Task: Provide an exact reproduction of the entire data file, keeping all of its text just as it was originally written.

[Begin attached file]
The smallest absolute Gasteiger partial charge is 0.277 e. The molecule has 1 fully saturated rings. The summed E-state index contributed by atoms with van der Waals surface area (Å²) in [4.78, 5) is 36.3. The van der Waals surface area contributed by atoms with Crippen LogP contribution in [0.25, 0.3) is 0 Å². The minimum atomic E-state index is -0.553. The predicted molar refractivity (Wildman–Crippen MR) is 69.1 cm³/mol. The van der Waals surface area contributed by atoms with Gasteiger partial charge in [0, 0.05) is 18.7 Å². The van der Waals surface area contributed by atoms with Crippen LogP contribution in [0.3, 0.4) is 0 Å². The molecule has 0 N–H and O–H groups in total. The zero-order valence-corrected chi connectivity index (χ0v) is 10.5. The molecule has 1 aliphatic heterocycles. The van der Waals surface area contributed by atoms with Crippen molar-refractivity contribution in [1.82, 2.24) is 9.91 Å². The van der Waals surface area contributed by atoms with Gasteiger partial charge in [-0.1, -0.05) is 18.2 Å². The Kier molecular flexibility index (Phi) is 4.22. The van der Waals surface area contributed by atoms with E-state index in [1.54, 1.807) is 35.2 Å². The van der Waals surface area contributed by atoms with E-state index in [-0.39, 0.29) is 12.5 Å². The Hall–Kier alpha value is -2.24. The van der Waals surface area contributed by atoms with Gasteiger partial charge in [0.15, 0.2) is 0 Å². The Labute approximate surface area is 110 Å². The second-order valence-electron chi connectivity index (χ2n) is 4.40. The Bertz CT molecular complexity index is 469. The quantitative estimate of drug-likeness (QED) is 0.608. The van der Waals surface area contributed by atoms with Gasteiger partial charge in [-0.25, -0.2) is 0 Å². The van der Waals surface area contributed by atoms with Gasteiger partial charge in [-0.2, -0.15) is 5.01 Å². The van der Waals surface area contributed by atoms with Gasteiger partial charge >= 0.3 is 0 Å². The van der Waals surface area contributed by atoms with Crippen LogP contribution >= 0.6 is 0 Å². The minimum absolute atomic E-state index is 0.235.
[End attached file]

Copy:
The smallest absolute Gasteiger partial charge is 0.277 e. The molecule has 1 fully saturated rings. The summed E-state index contributed by atoms with van der Waals surface area (Å²) in [4.78, 5) is 36.3. The van der Waals surface area contributed by atoms with Crippen LogP contribution in [0.25, 0.3) is 0 Å². The minimum atomic E-state index is -0.553. The predicted molar refractivity (Wildman–Crippen MR) is 69.1 cm³/mol. The van der Waals surface area contributed by atoms with Gasteiger partial charge in [0, 0.05) is 18.7 Å². The van der Waals surface area contributed by atoms with Crippen LogP contribution in [0.3, 0.4) is 0 Å². The molecule has 0 N–H and O–H groups in total. The zero-order valence-corrected chi connectivity index (χ0v) is 10.5. The molecule has 1 aliphatic heterocycles. The van der Waals surface area contributed by atoms with Crippen molar-refractivity contribution in [1.82, 2.24) is 9.91 Å². The van der Waals surface area contributed by atoms with Gasteiger partial charge in [-0.1, -0.05) is 18.2 Å². The Kier molecular flexibility index (Phi) is 4.22. The van der Waals surface area contributed by atoms with E-state index in [1.54, 1.807) is 35.2 Å². The van der Waals surface area contributed by atoms with E-state index in [-0.39, 0.29) is 12.5 Å². The Hall–Kier alpha value is -2.24. The van der Waals surface area contributed by atoms with Gasteiger partial charge in [0.15, 0.2) is 0 Å². The Labute approximate surface area is 110 Å². The second-order valence-electron chi connectivity index (χ2n) is 4.40. The Bertz CT molecular complexity index is 469. The quantitative estimate of drug-likeness (QED) is 0.608. The van der Waals surface area contributed by atoms with Gasteiger partial charge in [-0.25, -0.2) is 0 Å². The van der Waals surface area contributed by atoms with Gasteiger partial charge in [-0.2, -0.15) is 5.01 Å². The van der Waals surface area contributed by atoms with Gasteiger partial charge >= 0.3 is 0 Å². The van der Waals surface area contributed by atoms with Crippen LogP contribution >= 0.6 is 0 Å². The minimum absolute atomic E-state index is 0.235.